Good morning, RVA! It's 32 °F, and today’s highs will just barely hit 50 °F. Expect plenty of sun as we prepare for a week of cool temperatures.
Richmond Police are reporting two murders that both occurred over the last couple of days. Late Thursday night, officers were called to the 3500 block of Clydewood Drive and found Jaleel S. Yates, 18, shot to death. And then, just hours later, on Friday at 10:50 AM, officers arrived to the 1100 block of St. Paul Street and found Winfred W. Stewart, 25, shot to death. According to the Richmond Police Department, these were the sixth and seventh murders in the City, the first since January 18th.
Who’s ready to have about a billion more conversations about a new baseball stadium? Is it you?? I hope so, because this news from Ned Oliver in the Richmond Times-Dispatch about the ABC warehouse is likely to kick off the latest round of ballpark blabber. Will the mayor include any cash for this project in his budget—which he introduces at 3:00 PM tomorrow? Will VCU continue in their partnership with the City and the Squirrels to build a new stadium? Will former VCU President Eugene Trani resurface with more plans to put a train station in Scott’s Addition? I imagine we’ll find out soon!
Also in the RTD, Gregory J. Gilligan has a long article about the transformation of the former GRTC depot at Cary and Robinson into fancy new apartments and retail space. It sounds like all of the spaces, both commercial and residential, are well on their way to being leased and the project’s almost wrapped up.
Hey this is really neat: Folks from Bike Walk RVA organized a pop up bike lane in front of the Downtown YMCA to celebrate the impending construction of the Franklin Street bike lane. David Streever from RVA Mag has the details. This quote, from former city planner Jim Hill, is excellent: “We need a new model, one that’s more equitable, with functioning alternatives to single-occupancy motor vehicles.” That’s much nicer than how I would have put it.
Reminder: The Richmond Black Restaurant Experience is in full swing, and they’ve even got a handy checklist for you to use as you eat your way across the city.
I wanted to link to this piece about Nashville’s new affordable housing coalition, because as we continue our discussion in Richmond about affordable housing, I keep seeing good ideas we should steal from other places. From Nashville, lets take this idea: “getting the city to issue a quarterly scorecard tallying the number of affordable units lost, gained, and saved.”
Wikipedia has the entire list of nominees and winners from last night’s 90th Academy Awards. The Shape of Water won Best Picture, Guillermo del Toro won Best Director, and Jordan Peele won Best Original Screen Play for Get Out. Additionally, the WaPo explains what an “inclusion rider” is.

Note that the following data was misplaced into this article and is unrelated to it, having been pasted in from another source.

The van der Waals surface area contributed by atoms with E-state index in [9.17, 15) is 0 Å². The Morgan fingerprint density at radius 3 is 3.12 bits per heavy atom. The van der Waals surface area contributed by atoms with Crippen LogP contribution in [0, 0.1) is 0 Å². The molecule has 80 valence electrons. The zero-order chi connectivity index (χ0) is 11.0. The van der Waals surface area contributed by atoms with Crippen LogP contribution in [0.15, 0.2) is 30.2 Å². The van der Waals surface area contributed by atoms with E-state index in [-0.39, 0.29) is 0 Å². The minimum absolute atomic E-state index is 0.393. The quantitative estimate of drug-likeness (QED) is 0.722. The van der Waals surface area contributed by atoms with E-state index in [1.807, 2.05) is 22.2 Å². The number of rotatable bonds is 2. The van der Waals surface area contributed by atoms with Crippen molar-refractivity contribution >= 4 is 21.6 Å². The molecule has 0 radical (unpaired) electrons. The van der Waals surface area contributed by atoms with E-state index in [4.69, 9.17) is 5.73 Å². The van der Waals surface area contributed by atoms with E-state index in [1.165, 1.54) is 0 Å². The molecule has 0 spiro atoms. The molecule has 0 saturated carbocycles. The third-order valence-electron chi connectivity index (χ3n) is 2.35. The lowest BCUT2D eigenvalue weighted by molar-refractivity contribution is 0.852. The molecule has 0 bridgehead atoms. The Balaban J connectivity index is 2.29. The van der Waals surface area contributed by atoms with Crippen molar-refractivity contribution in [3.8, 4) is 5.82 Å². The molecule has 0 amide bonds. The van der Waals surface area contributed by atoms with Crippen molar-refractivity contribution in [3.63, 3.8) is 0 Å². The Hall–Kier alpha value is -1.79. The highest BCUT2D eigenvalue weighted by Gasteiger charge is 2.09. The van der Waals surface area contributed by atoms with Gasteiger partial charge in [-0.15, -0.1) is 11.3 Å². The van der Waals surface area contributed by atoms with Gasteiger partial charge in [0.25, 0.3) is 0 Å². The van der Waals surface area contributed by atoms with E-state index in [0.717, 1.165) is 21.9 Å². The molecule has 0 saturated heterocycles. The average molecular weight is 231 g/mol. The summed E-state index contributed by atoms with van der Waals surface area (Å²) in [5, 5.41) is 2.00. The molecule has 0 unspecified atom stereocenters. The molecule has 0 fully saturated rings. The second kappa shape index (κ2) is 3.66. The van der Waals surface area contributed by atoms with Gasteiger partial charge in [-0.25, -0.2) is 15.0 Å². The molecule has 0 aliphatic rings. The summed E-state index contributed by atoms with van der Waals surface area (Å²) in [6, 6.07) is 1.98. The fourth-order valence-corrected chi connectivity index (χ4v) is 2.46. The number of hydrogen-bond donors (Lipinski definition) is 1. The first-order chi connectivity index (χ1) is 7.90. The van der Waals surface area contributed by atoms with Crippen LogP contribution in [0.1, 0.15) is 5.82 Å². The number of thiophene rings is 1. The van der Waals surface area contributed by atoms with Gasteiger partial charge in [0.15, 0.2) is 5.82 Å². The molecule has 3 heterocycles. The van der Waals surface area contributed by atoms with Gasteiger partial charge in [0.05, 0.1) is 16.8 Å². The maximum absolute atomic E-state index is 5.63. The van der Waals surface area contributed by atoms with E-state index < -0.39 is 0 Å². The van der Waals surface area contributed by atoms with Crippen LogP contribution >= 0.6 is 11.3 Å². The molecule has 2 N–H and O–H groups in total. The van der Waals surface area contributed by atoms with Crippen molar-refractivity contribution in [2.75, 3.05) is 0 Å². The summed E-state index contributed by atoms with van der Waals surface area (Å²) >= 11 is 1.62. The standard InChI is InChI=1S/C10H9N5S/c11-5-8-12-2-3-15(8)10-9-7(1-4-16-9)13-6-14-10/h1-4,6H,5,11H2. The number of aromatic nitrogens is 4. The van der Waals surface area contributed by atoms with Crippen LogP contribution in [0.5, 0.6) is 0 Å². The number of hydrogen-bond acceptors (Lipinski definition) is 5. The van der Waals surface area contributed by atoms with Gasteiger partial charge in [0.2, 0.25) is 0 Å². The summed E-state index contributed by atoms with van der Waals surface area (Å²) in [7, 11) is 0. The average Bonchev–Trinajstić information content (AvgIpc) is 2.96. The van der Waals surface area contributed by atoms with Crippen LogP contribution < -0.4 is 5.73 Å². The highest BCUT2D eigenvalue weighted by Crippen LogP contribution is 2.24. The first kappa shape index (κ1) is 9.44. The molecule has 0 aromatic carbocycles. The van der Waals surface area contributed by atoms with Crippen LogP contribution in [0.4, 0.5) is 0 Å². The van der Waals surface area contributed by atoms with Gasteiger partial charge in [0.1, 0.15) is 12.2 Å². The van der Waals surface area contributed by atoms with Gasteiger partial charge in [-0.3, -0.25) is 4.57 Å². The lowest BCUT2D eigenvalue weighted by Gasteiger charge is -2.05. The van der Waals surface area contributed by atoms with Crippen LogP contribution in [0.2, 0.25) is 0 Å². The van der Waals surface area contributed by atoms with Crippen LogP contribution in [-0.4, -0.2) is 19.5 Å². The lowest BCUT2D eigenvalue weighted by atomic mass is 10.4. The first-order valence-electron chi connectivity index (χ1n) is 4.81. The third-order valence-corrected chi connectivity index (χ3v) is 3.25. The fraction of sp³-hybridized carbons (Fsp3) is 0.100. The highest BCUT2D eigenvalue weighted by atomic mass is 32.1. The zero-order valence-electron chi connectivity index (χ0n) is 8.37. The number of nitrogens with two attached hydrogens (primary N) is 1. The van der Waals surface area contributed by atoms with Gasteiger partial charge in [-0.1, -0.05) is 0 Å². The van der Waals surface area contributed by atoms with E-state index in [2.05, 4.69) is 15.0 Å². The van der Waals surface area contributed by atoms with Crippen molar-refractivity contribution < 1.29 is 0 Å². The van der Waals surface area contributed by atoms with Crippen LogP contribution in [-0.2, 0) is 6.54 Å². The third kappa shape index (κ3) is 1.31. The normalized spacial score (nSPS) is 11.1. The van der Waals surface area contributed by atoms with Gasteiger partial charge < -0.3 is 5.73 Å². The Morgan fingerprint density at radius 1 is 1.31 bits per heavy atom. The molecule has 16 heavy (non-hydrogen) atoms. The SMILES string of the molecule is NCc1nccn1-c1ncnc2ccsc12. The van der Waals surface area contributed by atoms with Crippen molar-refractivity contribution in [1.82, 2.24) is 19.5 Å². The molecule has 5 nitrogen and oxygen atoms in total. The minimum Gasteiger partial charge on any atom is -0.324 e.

It’s tournament season, y’all! The Atlantic 10 Tournament begins on Wednesday—#8 VCU faces #9 Dayton on Thursday at 12:00 PM and #7 Richmond matches up with #10 Duquesne at 6:00 PM. The ACC Tournament starts tomorrow—#7 Virginia Tech faces the winner of #10 Notre Dame/#15 Pittsburgh on Wednesday at 2:00 PM and #1 Virginia meets the winner of #8 FSU/#9 Louisville on Thursday at 12:00 PM. Get your brackets ready!
- Rams fractured Fordham, 83-58 in their final regular-season game.
- Spiders got by George Mason, 93-79.
- Hokies missed at Miami, 68-69.
- Wahoos knocked down Notre Dame, 62-57.
This morning's longread
Here’s a charming bio about a woman from the 1800s who you’ll probably never read or think about again.
I began to wonder why this obscure self-published novel is known, and what kind of person would compose it. Scholars typically mention Arqtiq only in passing, as just one of many kooky hollow earth books notable mostly for being written by a woman. Not a single one gave any biographical detail about Mrs. Anna Adolph at all. I did not know her age, her full name, where she lived, when she died, or even if her name was just a pseudonym. So I started digging—through my local library, Google Books, the Internet Archive, newspaper archives, census records, eBay, the Library of Congress, and gravesite archives. I would come upon a lead—a variant spelling! a new address! — and start all over again, one search cascading into dozens or hundreds. What started out as a casual way to pad out a Medium post on some interesting old books turned into weeks of obsessive genealogical research. As far as I know, this is the only history of this author to have been written.
If you’d like your longread to show up here, go chip in a couple bucks on the ol’ Patreon.